Real Scientists

Josh Trotter

For about two years now, Albright has been busy researching the causes and effects of the HRV (Human Rhinovirus), aka. the common cold. As with any research concerning viruses, samples must be obtained in order for a scientist to study them-live samples are the best. Albright is currently concentrating on strains of HRV in Lawrence’s campus population, collecting live samples from people who are currently hosting the virus.
These ‘nasal lavages,’ the technical term for booger samples, are then sent off to another laboratory that sequences the virus’ RNA. Yet what Albright, along with her mentor Professor David Hall, is concerned about deals more with the hosts reaction to HRV than the actual RNA sequence of the virus. Specifically, Albright is researching the cause behind the exacerbation of HRV in people with asthma compared to those without.
Before Albright ever considered going around campus swabbing the inside of people’s noses, she arrived at Lawrence wanting to be a chemistry major. And after a year of intro chemistry and biology classes she decided that she wanted to do research.
Alrbright was given the opportunity to assist Professor Hall in his virology research for her summer before sophomore year and the following year she finally realized, “oh this is pretty much all just biochem stuff, so I’ll just be a biochem major.”
“It was fascinating!” exclaimed Albright.
Research will definitely be a dominant goal in Albright’s future. She would like to be either a professor or ultimately a senior researcher. This summer, Albright has been accepted to research at the University of Wisconsin-Madison where she will be delving deeper into the field of virology. Though she does not know the specific topic of research, she is covering all her bases through even more collaboration with Professor Hall.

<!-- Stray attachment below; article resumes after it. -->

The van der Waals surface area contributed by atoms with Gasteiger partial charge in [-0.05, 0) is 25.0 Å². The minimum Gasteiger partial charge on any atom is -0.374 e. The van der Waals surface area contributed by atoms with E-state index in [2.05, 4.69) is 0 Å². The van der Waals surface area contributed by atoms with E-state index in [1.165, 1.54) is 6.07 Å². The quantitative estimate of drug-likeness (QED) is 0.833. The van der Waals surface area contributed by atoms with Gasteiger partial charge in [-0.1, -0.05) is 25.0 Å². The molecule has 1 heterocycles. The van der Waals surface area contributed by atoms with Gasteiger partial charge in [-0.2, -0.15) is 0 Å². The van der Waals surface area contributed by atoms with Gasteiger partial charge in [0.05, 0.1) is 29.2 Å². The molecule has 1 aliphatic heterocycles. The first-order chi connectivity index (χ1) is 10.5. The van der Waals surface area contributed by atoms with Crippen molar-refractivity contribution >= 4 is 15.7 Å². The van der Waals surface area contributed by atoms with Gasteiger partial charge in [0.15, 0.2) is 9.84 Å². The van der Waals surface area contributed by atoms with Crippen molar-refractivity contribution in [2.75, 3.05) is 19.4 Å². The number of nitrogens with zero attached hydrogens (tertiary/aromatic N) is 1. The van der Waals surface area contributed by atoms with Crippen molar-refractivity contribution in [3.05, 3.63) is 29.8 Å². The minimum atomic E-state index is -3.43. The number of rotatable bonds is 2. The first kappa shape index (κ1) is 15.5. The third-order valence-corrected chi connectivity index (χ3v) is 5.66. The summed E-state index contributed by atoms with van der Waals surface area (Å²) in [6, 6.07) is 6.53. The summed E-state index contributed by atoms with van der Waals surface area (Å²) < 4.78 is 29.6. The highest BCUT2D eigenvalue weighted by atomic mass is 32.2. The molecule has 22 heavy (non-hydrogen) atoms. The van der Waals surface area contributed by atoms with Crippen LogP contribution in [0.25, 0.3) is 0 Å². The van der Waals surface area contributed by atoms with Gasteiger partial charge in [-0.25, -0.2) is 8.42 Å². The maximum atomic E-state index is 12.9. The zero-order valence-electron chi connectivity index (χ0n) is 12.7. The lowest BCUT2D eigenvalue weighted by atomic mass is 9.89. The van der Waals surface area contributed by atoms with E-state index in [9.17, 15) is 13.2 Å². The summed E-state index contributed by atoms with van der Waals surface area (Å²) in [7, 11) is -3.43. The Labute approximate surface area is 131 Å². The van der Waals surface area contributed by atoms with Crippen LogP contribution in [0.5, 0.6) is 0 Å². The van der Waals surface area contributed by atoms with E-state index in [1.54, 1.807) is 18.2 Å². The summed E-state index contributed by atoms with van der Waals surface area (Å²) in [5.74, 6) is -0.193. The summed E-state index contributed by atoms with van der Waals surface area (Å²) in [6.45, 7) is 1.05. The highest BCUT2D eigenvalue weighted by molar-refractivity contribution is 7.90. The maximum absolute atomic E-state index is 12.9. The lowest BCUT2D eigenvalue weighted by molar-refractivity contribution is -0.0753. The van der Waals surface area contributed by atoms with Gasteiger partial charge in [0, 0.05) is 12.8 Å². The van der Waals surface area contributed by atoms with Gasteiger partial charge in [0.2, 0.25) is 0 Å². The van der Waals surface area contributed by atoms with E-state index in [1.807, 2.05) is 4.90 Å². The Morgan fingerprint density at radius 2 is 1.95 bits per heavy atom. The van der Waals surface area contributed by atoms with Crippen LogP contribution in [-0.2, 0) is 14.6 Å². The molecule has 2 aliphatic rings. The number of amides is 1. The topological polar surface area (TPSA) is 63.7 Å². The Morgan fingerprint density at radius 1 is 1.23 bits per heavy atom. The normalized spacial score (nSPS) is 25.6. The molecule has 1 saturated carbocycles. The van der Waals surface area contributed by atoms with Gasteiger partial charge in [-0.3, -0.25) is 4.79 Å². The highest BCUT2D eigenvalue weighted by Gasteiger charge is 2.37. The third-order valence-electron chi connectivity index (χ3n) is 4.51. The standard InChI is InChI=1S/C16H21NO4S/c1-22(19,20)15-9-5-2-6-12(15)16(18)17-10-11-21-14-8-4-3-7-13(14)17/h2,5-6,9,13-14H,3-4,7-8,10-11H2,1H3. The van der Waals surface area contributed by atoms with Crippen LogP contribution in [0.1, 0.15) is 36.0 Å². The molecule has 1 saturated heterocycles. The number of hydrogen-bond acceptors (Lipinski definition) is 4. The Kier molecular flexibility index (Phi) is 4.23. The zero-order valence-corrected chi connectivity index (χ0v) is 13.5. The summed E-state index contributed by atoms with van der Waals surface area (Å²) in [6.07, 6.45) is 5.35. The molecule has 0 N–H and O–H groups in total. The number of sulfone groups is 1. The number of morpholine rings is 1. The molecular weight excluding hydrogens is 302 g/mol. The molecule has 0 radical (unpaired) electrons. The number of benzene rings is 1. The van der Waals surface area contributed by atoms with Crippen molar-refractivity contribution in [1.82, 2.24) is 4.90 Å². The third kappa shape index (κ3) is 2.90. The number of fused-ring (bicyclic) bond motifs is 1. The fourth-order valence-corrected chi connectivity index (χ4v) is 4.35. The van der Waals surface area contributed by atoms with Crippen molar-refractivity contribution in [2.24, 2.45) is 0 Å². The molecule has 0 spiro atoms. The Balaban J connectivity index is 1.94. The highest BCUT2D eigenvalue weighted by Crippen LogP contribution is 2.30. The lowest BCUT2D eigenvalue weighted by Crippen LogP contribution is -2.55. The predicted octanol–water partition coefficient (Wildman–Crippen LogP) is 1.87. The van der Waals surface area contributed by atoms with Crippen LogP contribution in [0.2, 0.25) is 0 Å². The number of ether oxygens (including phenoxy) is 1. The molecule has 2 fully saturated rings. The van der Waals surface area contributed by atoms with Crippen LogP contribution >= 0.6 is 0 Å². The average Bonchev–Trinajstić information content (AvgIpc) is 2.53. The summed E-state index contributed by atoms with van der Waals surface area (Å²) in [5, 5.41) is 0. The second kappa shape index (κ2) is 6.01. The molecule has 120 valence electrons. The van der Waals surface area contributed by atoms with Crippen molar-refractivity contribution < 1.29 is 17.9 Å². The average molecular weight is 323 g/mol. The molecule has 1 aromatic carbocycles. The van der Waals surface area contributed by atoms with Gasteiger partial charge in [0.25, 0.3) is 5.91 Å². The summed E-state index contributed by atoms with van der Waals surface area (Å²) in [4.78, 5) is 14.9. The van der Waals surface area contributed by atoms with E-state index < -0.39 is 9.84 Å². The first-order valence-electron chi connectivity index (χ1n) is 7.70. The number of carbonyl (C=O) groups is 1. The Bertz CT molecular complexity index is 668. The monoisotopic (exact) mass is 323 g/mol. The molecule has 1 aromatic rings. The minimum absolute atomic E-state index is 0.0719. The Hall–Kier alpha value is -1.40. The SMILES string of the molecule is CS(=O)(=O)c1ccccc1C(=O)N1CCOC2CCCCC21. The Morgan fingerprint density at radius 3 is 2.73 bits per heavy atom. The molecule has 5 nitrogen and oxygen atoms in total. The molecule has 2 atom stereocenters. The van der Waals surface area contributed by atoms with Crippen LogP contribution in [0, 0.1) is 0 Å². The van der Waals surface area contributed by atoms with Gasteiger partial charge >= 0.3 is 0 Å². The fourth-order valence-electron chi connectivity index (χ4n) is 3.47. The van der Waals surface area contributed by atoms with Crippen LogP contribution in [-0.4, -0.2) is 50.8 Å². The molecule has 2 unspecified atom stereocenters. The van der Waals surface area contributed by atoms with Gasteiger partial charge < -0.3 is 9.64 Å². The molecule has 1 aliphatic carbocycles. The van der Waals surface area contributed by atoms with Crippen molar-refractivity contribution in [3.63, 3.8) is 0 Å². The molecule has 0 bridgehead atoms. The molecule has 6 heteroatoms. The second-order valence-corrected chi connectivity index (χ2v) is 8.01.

“He’s teaching me cloning techniques so I can clone myself-well, bacteria actually, plasmids,” explained Albright. “Cloning is, more or less, just copying DNA. It’s not like I could clone a sheep or something.”
Albright is also learning techniques of flow cytometry, “which is just really advanced cell counting.”
Flow cytometry is a technique that allows for analysis of cells’ physical and chemical characteristics using powerful machines capable of processing thousands of particles per seconds.
Needless to say Albright spends, “an ungodly amount of time in the lab,” but when she’s not working she has participates on Lawrence’s quiz bowl team and, until this year, has been a member of Viking Chorale.
She has also read nearly all the Calvin & Hobbes anthologies and “would say that Calvin is an inspiration except that I disagree with most of the things he does-except for the Snowman House of Horror.”Questions? Comments? Like to talk Biochem?
Email Catherine Albright at catherine.j.albright@lawrence.edu

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